How should we measure blood pressure in the doctor's office?

William Gerin, Rose Merie Marion, Richard Friedman, Gary D. James, Dana H. Bovbjerg, Thomas G. Pickering

Research output: Contribution to journalArticlepeer-review

46 Scopus citations


Background: Blood pressure is the most ubiquitous diagnostic recording made in the doctor's office, but the measurement is subject to a number of sources of bias, which may lead to over- or underestimation. The current study examined the systematic influence of the way in which the measurements were taken - by the physician, by a nurse, or with the patient sitting alone, using an automated device. Subjects and methods: Blood pressure was measured in 17 essential hypertensive and 10 white-coat hypertensive individuals. On separate clinic visits, measurements were taken by the attending physician, by a nurse and using an automated device (Arteriosonde 1216). Results: A repeated-measures ANOVA revealed that, for systolic pressure, there was a significant effect of measurement modality on blood pressure. Physician systolic pressures were on average approximately 10mmHg higher than those taken by a nurse, nurse pressures being approxiamtely 7 mmHg higher than those recorded using Arteriosonde. The effect on diastolic pressure was similar but smaller, and no nurse - Arteriosonde difference was observed. Conclusions: We conclude that the routine clinical assessment of blood pressure would be more representative of daily ambulatory pressure if an automated device, without doctor or nurse present, were used.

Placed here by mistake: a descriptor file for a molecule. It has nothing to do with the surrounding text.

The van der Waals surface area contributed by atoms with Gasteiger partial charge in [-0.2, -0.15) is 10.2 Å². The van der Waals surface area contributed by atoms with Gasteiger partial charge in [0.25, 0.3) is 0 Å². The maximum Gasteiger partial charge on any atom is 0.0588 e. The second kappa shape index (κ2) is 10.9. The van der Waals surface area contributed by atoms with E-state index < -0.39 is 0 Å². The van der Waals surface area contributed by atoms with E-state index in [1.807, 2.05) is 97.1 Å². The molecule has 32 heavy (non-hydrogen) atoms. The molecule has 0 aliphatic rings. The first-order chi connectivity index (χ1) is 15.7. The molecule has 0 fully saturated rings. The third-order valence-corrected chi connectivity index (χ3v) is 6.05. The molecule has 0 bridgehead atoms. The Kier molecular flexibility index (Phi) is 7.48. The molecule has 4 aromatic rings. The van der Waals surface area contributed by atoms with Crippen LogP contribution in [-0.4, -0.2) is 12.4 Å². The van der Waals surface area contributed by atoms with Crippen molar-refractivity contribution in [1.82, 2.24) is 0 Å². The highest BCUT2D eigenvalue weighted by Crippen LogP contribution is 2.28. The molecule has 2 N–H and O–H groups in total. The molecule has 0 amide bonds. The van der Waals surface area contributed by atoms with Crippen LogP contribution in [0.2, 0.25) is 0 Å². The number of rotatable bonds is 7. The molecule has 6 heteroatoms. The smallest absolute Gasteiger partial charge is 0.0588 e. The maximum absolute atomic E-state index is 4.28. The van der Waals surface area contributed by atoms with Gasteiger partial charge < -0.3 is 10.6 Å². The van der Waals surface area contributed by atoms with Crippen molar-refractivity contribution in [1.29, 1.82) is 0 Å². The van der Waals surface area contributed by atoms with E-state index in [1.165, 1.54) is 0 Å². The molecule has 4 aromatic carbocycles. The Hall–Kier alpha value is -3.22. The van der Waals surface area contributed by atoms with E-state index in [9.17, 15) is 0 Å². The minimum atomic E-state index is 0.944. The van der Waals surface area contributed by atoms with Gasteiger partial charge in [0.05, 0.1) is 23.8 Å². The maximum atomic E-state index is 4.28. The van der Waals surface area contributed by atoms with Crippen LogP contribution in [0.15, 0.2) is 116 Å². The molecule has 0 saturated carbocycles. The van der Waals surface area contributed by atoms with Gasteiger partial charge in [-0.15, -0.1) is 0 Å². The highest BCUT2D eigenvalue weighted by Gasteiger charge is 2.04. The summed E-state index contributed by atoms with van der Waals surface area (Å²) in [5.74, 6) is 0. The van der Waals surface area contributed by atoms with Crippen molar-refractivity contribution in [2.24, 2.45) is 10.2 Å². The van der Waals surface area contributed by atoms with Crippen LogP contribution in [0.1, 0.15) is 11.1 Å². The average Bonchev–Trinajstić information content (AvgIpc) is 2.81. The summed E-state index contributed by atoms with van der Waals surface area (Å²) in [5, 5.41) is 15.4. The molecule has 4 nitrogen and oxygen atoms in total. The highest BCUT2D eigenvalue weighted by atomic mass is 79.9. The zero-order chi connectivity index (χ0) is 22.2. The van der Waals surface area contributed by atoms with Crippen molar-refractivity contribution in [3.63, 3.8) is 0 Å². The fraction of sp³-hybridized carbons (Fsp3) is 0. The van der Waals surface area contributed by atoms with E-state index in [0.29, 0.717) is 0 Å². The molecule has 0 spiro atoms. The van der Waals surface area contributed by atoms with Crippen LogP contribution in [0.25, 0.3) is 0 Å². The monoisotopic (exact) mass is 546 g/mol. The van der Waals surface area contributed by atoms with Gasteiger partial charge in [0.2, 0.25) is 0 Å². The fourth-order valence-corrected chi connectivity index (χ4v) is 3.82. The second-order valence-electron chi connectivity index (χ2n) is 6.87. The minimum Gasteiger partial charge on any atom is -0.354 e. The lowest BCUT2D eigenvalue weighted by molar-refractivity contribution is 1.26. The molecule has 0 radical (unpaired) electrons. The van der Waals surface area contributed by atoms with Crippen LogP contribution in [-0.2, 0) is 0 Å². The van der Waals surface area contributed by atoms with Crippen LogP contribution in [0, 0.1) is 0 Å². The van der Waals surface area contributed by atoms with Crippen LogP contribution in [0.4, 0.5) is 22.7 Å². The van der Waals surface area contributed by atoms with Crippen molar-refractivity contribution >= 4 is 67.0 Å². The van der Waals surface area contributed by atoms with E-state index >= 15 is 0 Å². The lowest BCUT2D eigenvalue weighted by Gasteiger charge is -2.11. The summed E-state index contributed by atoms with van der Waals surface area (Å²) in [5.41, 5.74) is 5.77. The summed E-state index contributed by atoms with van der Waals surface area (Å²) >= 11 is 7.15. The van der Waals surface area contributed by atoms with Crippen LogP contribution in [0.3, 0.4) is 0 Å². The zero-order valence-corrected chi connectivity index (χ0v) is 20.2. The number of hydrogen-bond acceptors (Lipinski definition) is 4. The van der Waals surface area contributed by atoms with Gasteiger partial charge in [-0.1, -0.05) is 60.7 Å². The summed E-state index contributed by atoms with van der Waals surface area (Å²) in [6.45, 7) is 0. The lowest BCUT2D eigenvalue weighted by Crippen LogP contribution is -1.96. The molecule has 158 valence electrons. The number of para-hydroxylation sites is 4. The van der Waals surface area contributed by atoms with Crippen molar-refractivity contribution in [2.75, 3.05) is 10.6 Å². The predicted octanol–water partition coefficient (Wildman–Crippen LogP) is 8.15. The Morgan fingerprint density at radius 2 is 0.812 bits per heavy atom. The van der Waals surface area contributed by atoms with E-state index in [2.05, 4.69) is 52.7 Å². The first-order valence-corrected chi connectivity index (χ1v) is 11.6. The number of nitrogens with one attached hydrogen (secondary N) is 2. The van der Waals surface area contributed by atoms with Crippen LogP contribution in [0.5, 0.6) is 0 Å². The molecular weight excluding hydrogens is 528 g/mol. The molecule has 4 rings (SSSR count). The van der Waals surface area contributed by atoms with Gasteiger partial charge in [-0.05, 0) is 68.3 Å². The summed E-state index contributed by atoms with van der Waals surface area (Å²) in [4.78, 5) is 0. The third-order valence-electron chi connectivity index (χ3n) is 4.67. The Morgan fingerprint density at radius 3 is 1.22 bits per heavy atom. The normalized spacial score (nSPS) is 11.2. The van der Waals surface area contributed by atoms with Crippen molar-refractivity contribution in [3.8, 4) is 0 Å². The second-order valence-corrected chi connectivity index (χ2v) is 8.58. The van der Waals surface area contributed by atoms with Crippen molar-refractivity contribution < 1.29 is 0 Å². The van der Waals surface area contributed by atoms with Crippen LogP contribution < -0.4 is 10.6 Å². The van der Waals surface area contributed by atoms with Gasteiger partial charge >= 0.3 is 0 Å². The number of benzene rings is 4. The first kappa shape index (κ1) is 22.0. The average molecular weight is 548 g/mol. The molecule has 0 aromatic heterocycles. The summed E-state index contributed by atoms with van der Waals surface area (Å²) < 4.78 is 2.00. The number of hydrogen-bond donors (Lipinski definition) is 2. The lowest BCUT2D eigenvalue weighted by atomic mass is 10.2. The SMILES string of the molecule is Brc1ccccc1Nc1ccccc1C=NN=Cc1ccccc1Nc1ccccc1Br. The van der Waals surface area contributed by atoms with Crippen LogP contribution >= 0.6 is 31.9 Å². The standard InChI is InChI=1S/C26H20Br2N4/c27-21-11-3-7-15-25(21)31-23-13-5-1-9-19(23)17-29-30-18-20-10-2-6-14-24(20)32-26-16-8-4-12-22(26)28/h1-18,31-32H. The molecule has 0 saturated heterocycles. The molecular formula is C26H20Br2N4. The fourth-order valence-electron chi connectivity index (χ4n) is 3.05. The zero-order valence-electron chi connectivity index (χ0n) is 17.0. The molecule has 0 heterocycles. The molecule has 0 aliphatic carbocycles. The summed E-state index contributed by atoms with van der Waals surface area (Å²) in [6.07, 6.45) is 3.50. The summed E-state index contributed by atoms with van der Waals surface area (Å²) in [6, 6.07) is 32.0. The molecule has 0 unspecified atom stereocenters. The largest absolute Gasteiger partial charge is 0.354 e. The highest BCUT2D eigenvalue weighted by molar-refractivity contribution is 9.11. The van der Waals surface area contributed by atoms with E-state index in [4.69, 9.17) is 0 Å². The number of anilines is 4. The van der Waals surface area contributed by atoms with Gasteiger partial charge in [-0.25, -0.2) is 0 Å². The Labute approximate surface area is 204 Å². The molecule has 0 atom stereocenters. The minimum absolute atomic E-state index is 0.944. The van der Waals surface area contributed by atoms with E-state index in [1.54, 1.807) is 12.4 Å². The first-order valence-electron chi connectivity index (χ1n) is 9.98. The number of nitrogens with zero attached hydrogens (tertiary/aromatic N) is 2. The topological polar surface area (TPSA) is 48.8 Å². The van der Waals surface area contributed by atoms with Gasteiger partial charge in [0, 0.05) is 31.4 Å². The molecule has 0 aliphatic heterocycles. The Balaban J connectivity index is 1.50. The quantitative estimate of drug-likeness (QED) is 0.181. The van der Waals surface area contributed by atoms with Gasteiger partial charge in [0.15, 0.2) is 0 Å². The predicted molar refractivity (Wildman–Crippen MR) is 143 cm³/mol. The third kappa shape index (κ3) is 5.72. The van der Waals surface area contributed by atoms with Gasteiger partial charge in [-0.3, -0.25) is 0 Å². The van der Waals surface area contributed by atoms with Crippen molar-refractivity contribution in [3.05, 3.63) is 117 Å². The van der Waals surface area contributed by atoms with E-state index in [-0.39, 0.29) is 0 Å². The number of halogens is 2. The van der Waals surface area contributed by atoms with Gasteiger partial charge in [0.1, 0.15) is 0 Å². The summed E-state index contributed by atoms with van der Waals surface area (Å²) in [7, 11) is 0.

Original languageEnglish (US)
Pages (from-to)257-262
Number of pages6
JournalBlood Pressure Monitoring
Issue number5
StatePublished - 2001

All Science Journal Classification (ASJC) codes

  • Internal Medicine
  • Cardiology and Cardiovascular Medicine
  • Assessment and Diagnosis
  • Advanced and Specialized Nursing


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